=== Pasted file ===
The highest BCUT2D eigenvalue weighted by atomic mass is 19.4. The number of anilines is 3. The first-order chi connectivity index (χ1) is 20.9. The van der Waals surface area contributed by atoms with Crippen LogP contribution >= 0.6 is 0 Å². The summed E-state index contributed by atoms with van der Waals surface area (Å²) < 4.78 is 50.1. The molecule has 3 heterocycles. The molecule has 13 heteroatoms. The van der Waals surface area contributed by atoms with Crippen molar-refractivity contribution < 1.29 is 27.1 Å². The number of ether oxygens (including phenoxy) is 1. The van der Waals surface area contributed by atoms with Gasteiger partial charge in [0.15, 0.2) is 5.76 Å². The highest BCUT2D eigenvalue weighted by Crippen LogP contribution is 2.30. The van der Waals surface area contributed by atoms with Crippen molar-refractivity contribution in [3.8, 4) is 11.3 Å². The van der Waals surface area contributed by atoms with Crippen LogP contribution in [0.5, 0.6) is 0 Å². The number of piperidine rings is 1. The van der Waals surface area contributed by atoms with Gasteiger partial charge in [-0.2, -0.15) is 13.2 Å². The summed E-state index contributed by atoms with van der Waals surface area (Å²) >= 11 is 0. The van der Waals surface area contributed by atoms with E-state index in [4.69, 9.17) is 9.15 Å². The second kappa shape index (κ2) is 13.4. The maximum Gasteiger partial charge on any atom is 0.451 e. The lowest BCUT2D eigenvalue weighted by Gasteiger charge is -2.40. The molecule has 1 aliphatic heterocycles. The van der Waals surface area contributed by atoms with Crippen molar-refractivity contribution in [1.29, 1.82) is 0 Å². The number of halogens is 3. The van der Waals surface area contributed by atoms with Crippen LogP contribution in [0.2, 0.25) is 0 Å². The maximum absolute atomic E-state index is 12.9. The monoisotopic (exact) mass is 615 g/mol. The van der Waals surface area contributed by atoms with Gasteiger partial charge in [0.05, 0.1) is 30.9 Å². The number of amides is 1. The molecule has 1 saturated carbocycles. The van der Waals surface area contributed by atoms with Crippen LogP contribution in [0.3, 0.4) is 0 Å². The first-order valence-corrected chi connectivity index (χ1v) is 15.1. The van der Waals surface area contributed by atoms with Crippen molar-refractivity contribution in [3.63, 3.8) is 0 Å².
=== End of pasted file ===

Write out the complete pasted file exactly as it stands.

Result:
The highest BCUT2D eigenvalue weighted by atomic mass is 19.4. The number of anilines is 3. The first-order chi connectivity index (χ1) is 20.9. The van der Waals surface area contributed by atoms with Crippen LogP contribution >= 0.6 is 0 Å². The summed E-state index contributed by atoms with van der Waals surface area (Å²) < 4.78 is 50.1. The molecule has 3 heterocycles. The molecule has 13 heteroatoms. The van der Waals surface area contributed by atoms with Crippen molar-refractivity contribution < 1.29 is 27.1 Å². The number of ether oxygens (including phenoxy) is 1. The van der Waals surface area contributed by atoms with Gasteiger partial charge in [0.15, 0.2) is 5.76 Å². The highest BCUT2D eigenvalue weighted by Crippen LogP contribution is 2.30. The van der Waals surface area contributed by atoms with Crippen molar-refractivity contribution in [3.8, 4) is 11.3 Å². The van der Waals surface area contributed by atoms with Crippen LogP contribution in [0.5, 0.6) is 0 Å². The number of piperidine rings is 1. The van der Waals surface area contributed by atoms with Gasteiger partial charge in [-0.2, -0.15) is 13.2 Å². The summed E-state index contributed by atoms with van der Waals surface area (Å²) >= 11 is 0. The van der Waals surface area contributed by atoms with E-state index in [4.69, 9.17) is 9.15 Å². The second kappa shape index (κ2) is 13.4. The maximum Gasteiger partial charge on any atom is 0.451 e. The lowest BCUT2D eigenvalue weighted by Gasteiger charge is -2.40. The molecule has 1 aliphatic heterocycles. The van der Waals surface area contributed by atoms with Crippen molar-refractivity contribution in [1.29, 1.82) is 0 Å². The number of halogens is 3. The van der Waals surface area contributed by atoms with Crippen LogP contribution in [0.2, 0.25) is 0 Å². The maximum absolute atomic E-state index is 12.9. The monoisotopic (exact) mass is 615 g/mol. The van der Waals surface area contributed by atoms with Gasteiger partial charge in [0.05, 0.1) is 30.9 Å². The number of amides is 1. The molecule has 1 saturated carbocycles. The van der Waals surface area contributed by atoms with Crippen LogP contribution in [0.3, 0.4) is 0 Å². The first-order valence-corrected chi connectivity index (χ1v) is 15.1. The van der Waals surface area contributed by atoms with Crippen molar-refractivity contribution in [3.63, 3.8) is 0 Å².